2. Turning to the Specific Relief Act, I think that the third illustration to Section 21(a) also covers this case and specific performance of such a contract as this could not be enforced. This suit was not a suit claiming damages for breach of a contract to lend and a decree has been given in favour of the plaintiff by the lower Court on the footing of a debt owing by the defendants to the plaintiff. As I have said before, I cannot see any distinction which is material between the facts of this case and the reported decisions cited. The fact that the Rs. 855 were to be paid within one month with nine per cent, interest can make no difference because that interest merely represents a return of the nine per cent, interest which the mortgagors had to pay from the date of the instrument which provides for a payment of nine per cent, interest on the full amount of Rs. 3500 though the mortgagors had not received the Rs. 855. Had there not been this provision for the payment of nine per cent, interest on the Rs. 855, the mortgagors would have over-paid interest to the mortgagee.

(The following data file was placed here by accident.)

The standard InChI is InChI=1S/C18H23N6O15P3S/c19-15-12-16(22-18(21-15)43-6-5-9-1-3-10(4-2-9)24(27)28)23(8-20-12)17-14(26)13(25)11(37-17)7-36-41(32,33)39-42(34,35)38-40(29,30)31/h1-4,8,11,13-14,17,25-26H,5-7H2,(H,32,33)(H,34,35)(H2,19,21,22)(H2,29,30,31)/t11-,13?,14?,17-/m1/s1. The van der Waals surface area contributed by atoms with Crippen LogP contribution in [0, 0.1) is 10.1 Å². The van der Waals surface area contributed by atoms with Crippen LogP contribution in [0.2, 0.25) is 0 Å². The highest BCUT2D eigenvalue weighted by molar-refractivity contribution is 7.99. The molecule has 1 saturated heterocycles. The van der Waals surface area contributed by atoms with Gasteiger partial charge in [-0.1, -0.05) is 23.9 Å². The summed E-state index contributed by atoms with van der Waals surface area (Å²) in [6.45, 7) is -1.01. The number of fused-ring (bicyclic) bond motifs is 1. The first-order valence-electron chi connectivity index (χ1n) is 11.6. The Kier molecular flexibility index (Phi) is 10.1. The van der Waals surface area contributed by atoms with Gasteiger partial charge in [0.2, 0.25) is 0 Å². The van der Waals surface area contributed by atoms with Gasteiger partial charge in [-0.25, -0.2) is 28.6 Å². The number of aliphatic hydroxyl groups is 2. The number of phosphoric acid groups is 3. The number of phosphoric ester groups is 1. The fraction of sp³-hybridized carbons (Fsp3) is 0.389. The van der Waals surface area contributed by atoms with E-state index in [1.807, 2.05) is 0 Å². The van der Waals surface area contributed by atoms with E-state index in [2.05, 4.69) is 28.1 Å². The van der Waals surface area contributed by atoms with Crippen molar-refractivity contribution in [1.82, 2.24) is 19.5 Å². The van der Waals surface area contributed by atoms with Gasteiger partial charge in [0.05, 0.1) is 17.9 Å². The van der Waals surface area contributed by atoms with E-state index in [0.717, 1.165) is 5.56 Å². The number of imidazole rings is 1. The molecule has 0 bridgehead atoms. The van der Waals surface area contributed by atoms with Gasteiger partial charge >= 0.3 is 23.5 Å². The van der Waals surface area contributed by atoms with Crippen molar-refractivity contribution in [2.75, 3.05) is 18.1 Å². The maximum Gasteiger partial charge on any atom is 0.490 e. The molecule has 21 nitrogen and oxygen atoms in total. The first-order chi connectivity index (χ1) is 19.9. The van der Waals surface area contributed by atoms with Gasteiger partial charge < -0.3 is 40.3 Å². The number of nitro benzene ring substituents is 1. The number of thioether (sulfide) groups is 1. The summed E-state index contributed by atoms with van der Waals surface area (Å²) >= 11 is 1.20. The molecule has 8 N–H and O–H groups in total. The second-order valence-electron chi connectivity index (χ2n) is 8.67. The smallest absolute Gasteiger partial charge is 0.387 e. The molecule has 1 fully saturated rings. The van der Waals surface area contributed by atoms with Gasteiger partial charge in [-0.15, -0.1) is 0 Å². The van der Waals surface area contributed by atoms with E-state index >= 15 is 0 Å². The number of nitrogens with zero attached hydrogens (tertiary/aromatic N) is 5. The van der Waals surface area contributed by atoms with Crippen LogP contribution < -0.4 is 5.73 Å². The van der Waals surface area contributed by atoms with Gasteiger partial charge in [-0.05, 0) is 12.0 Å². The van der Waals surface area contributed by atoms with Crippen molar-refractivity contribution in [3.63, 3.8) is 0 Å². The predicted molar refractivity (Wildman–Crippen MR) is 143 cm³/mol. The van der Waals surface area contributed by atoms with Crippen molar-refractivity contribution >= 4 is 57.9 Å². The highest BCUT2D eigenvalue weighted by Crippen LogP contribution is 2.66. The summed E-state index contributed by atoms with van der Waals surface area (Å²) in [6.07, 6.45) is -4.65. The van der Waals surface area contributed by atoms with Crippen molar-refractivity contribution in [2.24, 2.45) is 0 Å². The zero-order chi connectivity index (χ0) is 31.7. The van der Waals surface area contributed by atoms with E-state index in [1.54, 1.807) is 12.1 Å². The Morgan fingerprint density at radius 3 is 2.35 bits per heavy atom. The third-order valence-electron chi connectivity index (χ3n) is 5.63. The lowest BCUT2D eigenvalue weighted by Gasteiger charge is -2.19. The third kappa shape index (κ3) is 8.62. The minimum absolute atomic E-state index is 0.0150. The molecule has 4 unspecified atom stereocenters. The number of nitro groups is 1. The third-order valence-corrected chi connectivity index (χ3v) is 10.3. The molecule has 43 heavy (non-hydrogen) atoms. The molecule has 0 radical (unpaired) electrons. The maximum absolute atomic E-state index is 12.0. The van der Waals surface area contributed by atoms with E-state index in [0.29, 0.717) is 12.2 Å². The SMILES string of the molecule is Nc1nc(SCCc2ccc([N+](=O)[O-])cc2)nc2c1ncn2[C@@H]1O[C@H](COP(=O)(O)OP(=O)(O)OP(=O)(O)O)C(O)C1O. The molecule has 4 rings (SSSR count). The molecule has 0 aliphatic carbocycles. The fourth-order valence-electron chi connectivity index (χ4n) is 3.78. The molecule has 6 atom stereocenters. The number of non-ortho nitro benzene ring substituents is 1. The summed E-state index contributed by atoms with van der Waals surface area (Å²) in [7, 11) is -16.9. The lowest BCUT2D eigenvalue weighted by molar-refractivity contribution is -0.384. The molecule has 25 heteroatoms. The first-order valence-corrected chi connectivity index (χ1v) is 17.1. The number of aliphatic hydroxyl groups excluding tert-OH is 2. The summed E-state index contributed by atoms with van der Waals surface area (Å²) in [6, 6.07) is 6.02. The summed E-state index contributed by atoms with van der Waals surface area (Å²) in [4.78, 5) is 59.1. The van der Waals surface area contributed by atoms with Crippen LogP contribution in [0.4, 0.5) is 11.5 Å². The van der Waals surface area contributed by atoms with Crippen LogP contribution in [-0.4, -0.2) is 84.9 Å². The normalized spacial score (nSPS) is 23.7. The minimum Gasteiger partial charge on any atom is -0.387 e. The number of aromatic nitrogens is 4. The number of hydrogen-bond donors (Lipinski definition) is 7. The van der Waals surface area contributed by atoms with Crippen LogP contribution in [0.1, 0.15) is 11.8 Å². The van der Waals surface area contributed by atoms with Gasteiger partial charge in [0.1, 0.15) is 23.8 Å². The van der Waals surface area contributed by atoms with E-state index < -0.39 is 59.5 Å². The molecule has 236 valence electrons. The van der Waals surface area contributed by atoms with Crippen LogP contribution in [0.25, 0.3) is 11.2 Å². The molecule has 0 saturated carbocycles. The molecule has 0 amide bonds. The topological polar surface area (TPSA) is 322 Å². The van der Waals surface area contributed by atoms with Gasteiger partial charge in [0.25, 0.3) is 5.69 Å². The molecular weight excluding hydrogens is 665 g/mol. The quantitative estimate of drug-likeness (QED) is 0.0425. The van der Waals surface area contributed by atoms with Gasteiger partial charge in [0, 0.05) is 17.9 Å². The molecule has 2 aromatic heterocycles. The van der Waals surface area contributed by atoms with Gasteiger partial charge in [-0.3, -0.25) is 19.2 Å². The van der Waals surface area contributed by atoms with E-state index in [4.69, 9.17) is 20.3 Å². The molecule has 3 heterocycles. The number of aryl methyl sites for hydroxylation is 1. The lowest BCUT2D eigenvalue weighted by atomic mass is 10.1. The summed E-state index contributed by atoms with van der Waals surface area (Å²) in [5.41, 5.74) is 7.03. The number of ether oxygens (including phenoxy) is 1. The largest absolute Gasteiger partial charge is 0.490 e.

3. Upon the footing of a suit to recover a debt the plaintiff's suit stood to be dismissed. The decree of the lower Court must, therefore, be set aside and substituted therefor, there must be a decree dismissing the plaintiff's suit with costs. The Civil Revision Petition must be allowed with costs.